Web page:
The Iranian government-funded international English-language channel, Press TV, has been criticised by Ofcom for its impartial treatment of content. In a bulletin published today, the broadcasting regulator said that it found two of George Galloway’s Press TV programmes, Comment and the Real Deal, in breach of its broadcasting code.
“Ofcom considered that within the Programmes overall, there was not an appropriately wide range of significant views included and that the views that were included that were contrary to the opinion of the presenter, were not given due weight. As a consequence, Ofcom considered the Programmes to have breached Rules 5.11 and 5.12 of the Code.”
Ofcom received complaints suggesting that the programmes ‘failed to put both sides of the argument in relation to the situation in Gaza; constituted Iranian propaganda; and that George Galloway in particular did not conduct a balanced discussion on the issue of Gaza’.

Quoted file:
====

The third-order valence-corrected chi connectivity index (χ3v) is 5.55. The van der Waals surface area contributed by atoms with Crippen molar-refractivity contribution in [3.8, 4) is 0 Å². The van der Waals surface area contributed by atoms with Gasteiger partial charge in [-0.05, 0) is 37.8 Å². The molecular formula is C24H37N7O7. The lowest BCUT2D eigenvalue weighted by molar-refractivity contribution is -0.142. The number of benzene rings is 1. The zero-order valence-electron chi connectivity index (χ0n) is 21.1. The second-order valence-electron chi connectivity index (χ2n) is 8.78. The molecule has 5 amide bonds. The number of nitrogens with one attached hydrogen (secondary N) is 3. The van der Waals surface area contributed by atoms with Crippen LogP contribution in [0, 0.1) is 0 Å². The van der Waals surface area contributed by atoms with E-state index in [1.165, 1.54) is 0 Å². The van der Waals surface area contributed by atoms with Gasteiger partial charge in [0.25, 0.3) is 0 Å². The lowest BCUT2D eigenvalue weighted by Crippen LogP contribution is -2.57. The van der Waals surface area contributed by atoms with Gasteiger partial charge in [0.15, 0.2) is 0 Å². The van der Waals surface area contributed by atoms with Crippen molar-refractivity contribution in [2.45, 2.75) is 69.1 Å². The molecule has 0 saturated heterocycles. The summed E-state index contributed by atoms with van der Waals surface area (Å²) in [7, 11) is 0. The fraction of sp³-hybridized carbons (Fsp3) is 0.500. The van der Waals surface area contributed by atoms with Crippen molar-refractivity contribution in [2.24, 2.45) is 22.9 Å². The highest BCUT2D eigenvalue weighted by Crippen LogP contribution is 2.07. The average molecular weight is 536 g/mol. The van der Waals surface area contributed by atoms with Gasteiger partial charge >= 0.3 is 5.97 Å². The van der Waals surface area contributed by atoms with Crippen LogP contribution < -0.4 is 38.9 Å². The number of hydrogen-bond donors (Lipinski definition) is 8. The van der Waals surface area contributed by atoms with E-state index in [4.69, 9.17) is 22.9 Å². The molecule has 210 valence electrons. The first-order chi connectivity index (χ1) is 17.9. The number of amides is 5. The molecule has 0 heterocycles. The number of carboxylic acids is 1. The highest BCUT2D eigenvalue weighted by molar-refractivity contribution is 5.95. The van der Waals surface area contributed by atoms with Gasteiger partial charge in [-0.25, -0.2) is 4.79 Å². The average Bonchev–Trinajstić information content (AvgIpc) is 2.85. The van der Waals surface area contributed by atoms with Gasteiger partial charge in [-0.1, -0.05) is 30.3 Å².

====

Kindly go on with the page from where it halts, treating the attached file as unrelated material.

“Press TV maintained that all the Programmes complied with the rules on impartiality in Section 5 of the Code, and it highlighted how it had included sufficient alternative views within the Programmes.”
Full bulletin at this link.
Last month, Journalism.co.uk looked at criticisms levelled against Press TV by its UK critics. Writing in the comments, journalist Yvonne Ridley, defended her decision to work for the channel.
In July, Journalism.co.uk asked Press TV’s legal adviser, Matthew Richardson, about the Ofcom investigation. He said:
“I don’t want to prejudice the Ofcom investigation. All stations receive complaints. I await to see what the exact nature of the complaints are.
“The fact is that Press TV is regulated by Ofcom, and is therefore under the direct scrutiny of Ofcom’s Broadcasting Codes, unlike the BBC in many instances. So even if we wanted to be a dictatorial, Stalinesque propaganda station, Ofcom simply wouldn’t allow it. Also, it would be very dull.”